Taylor Wessing Photographic Portrait Prize Announces Shortlisted Artists

Friday, August 31, 2018
Taylor Wessing Photographic Portrait Prize Announces Shortlisted Artists

Four photographers have been shortlisted for the Taylor Wessing Photographic Portrait Prize. The prize winners will be announced at an award ceremony at the National Portrait Gallery on Tuesday 16 October 2018.

Four photographers have been shortlisted for the Taylor Wessing Photographic Portrait Prize. The prize winners will be announced at an award ceremony at the National Portrait Gallery on Tuesday 16 October 2018.

The winner of the competition will receive £15,000. In addition the judges, at their discretion, will award cash prizes to the other shortlisted photographers.

The competition was judged on an equal and anonymous basis from original prints by:

Dr Nicholas Cullinan, Chair (Director, National Portrait Gallery, London)
Miles Aldridge (Photographer)
Shane Gleghorn, Managing Partner, Taylor Wessing LLP
Sabina Jaskot-Gill (Curator of Photographs, National Portrait Gallery, London) 
Renée Mussai Renée Mussai (Senior Curator, Autograph ABP) 
Sophie Wright (Global Cultural Director, Magnum Photos).

Untitled from the series Londoners by Max Barstow 2017 © Max Barstow

Max Barstow (25.05.1994) is a London-born photographer with an interest in images about city life, with his work inspired by a combination of studio and documentary photography. The photograph selected, a double portrait of two shoppers, has been taken from Barstow’s series titled, Londoners. Barstow says, ‘I began creating the series with the aim to make un-posed portraits with the intensity of images made by great studio portrait photographers such as Richard Avedon and Irving Penn. The photograph selected is a strongly composed and graphically-arresting image. It freezes a pair of friends shopping in the flow of a busy Summer Sunday afternoon in the centre of London. I believe the image is peculiarly interesting as a portrait in that it was taken swiftly in the middle of a crowd of passers-by – it is, unusually, both a formally successful portrait with a classic studio-aesthetic and a street photograph in the broad idiom of Henri Cartier-Bresson and Garry Winogrand.’

Cybil McAddy with daughter Lulu from the series Clapton Blossom by Enda Bowe 2018

Enda Bowe (21.05.1972) is an Irish photographer based in London. Bowe’s work is concerned with storytelling and the search for light and beauty in the ordinary. He has had work exhibited at Red Hook Gallery, New York, The V&A Museum, London, Fotohof, Salzburg, Douglas Hyde Gallery, Dublin, and The Visual Centre Of Contemporary Art, Ireland. The photograph selected, a portrait of Cybil and Lulu, is from a series of portraits titled Clapton Blossom. Bowe says, ‘the series focuses on finding the colour and beauty in the urban, the light in the grey. At the centre of the housing estate where this project was made stands a huge cherry blossom tree, the unifying heart of the estate. The beauty of the blossom, symbolising hope, optimism and new beginnings connects the people within the project together.’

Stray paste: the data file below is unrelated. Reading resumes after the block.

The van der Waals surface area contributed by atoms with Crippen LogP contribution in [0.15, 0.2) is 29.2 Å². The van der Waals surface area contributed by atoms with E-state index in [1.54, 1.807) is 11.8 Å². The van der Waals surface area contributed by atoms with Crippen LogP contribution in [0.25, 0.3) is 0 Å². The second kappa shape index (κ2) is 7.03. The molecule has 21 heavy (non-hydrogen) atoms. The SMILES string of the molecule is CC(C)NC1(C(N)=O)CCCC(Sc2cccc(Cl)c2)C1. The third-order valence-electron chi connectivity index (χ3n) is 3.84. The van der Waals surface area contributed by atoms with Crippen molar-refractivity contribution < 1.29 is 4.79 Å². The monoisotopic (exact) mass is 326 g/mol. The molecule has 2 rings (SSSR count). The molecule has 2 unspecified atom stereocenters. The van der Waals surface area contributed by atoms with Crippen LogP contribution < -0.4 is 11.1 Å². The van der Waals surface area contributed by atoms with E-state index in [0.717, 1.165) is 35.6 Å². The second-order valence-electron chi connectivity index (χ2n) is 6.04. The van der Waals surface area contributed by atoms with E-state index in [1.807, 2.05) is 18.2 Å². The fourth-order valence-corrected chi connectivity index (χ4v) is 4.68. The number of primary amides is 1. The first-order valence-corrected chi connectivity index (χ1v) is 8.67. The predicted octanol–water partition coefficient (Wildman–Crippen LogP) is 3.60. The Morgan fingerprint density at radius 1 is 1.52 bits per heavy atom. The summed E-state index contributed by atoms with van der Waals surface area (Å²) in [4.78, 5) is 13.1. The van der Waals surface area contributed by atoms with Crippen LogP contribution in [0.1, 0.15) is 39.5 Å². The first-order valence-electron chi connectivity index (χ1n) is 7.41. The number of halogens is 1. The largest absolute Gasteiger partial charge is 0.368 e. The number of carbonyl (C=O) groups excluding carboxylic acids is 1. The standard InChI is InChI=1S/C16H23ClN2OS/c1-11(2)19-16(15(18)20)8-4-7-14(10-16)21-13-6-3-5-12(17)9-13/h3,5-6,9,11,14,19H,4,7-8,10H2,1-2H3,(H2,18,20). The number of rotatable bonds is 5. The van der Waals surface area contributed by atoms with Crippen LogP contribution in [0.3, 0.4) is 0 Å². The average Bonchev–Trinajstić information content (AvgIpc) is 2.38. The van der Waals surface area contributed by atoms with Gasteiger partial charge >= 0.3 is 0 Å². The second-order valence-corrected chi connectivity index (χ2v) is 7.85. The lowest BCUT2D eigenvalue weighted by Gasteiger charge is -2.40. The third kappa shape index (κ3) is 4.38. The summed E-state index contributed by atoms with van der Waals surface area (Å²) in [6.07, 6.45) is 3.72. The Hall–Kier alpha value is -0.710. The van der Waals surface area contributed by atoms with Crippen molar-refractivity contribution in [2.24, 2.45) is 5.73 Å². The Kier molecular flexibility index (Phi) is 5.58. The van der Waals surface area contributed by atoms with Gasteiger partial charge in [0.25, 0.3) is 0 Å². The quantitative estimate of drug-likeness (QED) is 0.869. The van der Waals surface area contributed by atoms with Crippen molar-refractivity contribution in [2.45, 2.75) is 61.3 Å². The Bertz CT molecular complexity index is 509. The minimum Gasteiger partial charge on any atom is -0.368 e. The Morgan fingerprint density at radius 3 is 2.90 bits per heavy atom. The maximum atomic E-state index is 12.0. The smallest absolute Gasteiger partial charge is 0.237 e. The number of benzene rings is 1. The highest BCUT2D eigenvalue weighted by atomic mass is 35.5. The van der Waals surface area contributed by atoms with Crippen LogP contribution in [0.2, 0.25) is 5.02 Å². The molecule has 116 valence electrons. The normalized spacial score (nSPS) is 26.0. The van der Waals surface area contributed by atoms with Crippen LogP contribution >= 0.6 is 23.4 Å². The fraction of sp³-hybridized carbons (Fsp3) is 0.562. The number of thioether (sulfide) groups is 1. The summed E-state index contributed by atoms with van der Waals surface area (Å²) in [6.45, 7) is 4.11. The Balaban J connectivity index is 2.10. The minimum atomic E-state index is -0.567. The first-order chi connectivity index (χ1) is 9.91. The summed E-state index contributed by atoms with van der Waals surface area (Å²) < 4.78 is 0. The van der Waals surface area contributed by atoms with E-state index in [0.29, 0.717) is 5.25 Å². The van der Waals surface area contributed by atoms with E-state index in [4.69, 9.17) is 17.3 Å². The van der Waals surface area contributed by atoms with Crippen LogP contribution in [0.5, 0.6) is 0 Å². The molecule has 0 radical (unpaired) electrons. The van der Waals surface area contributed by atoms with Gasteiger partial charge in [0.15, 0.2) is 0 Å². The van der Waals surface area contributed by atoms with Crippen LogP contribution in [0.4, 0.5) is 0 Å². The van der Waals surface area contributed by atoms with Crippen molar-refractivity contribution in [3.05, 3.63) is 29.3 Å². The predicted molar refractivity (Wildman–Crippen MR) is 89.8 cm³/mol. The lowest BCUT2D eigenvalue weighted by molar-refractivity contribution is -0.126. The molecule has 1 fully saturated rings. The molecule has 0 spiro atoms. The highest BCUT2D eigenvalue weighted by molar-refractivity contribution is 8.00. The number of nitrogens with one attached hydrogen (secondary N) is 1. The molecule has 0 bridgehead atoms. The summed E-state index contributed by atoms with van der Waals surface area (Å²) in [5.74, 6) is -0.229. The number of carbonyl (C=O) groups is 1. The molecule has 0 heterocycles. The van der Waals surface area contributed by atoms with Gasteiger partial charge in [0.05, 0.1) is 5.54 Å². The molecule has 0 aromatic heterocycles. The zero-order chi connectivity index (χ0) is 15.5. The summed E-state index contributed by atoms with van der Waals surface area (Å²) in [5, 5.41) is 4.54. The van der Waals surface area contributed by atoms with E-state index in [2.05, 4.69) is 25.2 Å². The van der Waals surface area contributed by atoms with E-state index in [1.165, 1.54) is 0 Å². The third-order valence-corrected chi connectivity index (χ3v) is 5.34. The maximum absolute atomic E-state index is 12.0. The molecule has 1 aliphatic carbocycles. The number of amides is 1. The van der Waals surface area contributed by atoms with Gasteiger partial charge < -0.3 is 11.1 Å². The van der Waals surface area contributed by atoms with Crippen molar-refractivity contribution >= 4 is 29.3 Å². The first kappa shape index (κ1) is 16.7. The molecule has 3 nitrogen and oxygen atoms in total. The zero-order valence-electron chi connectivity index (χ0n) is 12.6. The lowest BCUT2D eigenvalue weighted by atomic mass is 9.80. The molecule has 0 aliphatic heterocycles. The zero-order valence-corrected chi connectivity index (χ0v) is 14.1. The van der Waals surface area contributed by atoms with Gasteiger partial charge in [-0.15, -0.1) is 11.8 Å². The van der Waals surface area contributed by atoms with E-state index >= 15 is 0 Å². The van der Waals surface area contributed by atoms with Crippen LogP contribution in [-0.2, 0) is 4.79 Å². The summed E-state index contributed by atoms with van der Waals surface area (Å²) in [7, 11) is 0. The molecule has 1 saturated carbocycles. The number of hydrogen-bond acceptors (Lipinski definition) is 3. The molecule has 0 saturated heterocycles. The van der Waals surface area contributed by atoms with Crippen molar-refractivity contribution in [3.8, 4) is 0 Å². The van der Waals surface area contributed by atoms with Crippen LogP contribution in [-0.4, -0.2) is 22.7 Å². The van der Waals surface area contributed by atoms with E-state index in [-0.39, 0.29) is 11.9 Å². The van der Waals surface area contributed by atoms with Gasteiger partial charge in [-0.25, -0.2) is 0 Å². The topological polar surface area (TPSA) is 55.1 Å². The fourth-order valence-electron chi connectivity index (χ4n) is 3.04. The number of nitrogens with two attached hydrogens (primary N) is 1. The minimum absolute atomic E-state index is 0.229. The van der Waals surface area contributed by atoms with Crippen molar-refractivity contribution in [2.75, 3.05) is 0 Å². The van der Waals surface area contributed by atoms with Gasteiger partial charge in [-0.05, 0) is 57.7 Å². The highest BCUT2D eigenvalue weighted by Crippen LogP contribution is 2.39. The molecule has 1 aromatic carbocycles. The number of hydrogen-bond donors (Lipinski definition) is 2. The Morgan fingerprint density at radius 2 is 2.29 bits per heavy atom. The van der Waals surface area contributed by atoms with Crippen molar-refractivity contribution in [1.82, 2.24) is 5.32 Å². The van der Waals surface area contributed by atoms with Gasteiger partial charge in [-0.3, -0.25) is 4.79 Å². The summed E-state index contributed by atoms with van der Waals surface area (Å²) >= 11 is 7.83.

Portrait of 'Strong' Joe Smart from the series Tombo's Wound by Joey Lawrence 2017 © Joey Lawrence

Joey Lawrence (05.11.1989) is a Canadian-born photographer based in Brooklyn, New York celebrated for both his humanitarian projects and high-profile commissions. Lawrence has built his style by dedicating vast amount of time and resources to passion projects which emphasie the humanity in underserved communities. Commissioned by WaterAid, Lawrence’s shortlisted portrait of Joe Smart is part of a series shot in Tombohuaun, translation ‘Tombo’s Wound,’ a remote village tucked into the jungle of Sierra Leone’s Eastern Province struggling with water-borne illnesses. ‘Rather than just creating images that underscored Tombohuaun’s plight’, Lawrence says, ‘WaterAid and I envisioned a portrait study of the community that would highlight its resilience, its fraternity, its highly organized structure, and its work ethic. These are all the traits that will enable the village to thrive and sustain its clean water resources and practices long after the NGO has completed its work.’

Keisha Ncube, Cape Town, South Africa, 2017 from the series Drummies by Alice Mann © Alice Mann

Alice Mann (05.09.1991) is a South African photographic artist based in London whose intimate portraiture essays explore notions of picture making as an act of collaboration. Her shortlisted series was shot in South Africa’s Western Province, focusing on the all-female teams of drum majorettes. Alice Mann says, ‘For these girls, involvement in ‘drummies’ becomes a vehicle for them to excel, and the distinctive uniforms serve as a visual marker of perceived success and represents emancipation from their surroundings. Continuing my consideration into notions of femininity and empowerment in modern society, it was my intent to create images that reflect the pride and confidence the girls achieve through identifying as ‘drummies’.’

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